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  • Composed by John Frizzell
  • Varese Sarabande 302 066 986/ 2009 / 47:48

It’s been a while since John Frizzell scored something as high-profile as Whiteout.  The film hasn’t been terribly well-received, but still, it stars Kate Beckinsale, which is all I need to know.  She’s trying to hunt down a murderer in Alaska. One reason I like this film (well, apart from Beckinsale) despite having never seen it is that it’s the first time I can ever remember a score produced by Hans Zimmer and composed by one of his underlings (in this case Atli Orvarsson) being rejected and replaced by a score by someone who doesn’t fall into that category.  I don’t know who it was that saw the light – but whoever you are, have a drink on me.  Frizzell’s score might be no masterpiece, but there’s a level of craft and attention to detail in it which makes it more than worth a listen.  For instance, his use of an electric cello to accompany the cold, white landscape is inspired.

But the score’s most notable feature is its action music, of which there is a surprising amount.  It’s nothing groundbreaking – it’s just well-written, exciting music.  It’s not high art or anything – of course not – but it is most entertaining.  Best of all, Frizzell knows when to dial things back – so we don’t get hit by an unlistenable onslaught, he doesn’t over-orchestrate everything, instead he keeps things in check and goes just as far as he needs to and no further.  It’s a shame that doing something is now considered praiseworthy (one might hope it should be a pretty basic skill of any film composer) – but we are where we are.  As I said, it’s not going to pull up any trees, but it’s a professional and entertaining release and I thoroughly enjoy listening to it.   ***

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  1. Ben (Reply) on Monday 28 September, 2009 at 12:22

    Yawn…. with grinding predictability, Southall takes yet another swipe at Hans Zimmer and bemoans how the sacred art of film music has gone downhill. It seems Southall never misses an opportunity to make some cheap potshot at Zimmer, even if it’s relevance to the work under discussion is extremely tenuous.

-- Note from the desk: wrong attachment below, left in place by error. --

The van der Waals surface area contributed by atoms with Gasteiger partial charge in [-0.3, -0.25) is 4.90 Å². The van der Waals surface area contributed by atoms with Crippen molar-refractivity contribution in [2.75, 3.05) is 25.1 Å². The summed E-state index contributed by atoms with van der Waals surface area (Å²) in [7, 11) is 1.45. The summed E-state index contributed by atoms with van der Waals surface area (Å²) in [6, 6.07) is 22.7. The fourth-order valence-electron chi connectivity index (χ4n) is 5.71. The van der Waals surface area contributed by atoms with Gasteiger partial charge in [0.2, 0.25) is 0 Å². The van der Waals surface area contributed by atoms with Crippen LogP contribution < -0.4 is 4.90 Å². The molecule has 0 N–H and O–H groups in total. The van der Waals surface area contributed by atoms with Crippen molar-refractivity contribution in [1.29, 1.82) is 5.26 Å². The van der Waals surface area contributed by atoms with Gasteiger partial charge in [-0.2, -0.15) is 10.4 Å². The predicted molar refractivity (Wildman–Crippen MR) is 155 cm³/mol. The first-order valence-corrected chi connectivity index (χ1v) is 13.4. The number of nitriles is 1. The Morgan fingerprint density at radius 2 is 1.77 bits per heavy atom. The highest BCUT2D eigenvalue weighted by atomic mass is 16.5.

I agree that Zimmer has become somewhat overexposed of late and I certainly don’t like all the stuff to come out of Media Ventures either – but come on, James, the sheer frequency of cheap pot shots and elitist insults is getting boring. WE ALL GET THE POINT ALREADY. Zimmer sucks and film music isn’t the glorious wonderland it used to be.

    Does every second review have to have some tired variation on that one theme shot through it?

    If you really must keep saying again and again and again and again and again and again and again and again and again and again and again that Zimmer sucks and film music has gone downhill then please be more inventive in your vitriol than this and ensure that it’s more relevant to the work under discussion…. or better yet, just stick to talking about the work at hand.

    I learnt very little about this actual score from your review other than it’s not overorchestrated, features electric cellos and that your guess is it’s better than a rejected score by one of Zimmer’s proteges, that most likely you’ve never even heard (am I right? or have you actually heard it?)…. most of the review was just a stale regurgitation of stuff you’ve said in other reviews about how the world of modern film music isn’t anything like the glory days of the great film composers
    (and really, how much longer are you going to keep flogging that dead horse?)

  2. James Southall (Reply) on Monday 28 September, 2009 at 20:05

    To be honest it was only meant as a throwaway comment (and it’s only two sentences out of two paragraphs), but they do still keep scoring films, so that’s why I keep making them. I don’t think I said anything about “things ain’t what they used to be”, did I? I don’t really remember the last time I did say anything like that – there doesn’t seem much point just flogging a dead horse, you’re right.

  3. Schnurpsel (Reply) on Tuesday 29 September, 2009 at 09:34

    I agree with your review (even with that dead horse thing 😉 ) but NOT with the location of the movie you´ve mentioned. It´s not Alaska… it´s Antarctica! 🙂

  4. Alex Cope (Reply) on Tuesday 29 September, 2009 at 15:10

    Apparently Ben hasn’t read your review of Gamer… of all the reviews to get worked up over… sheesh.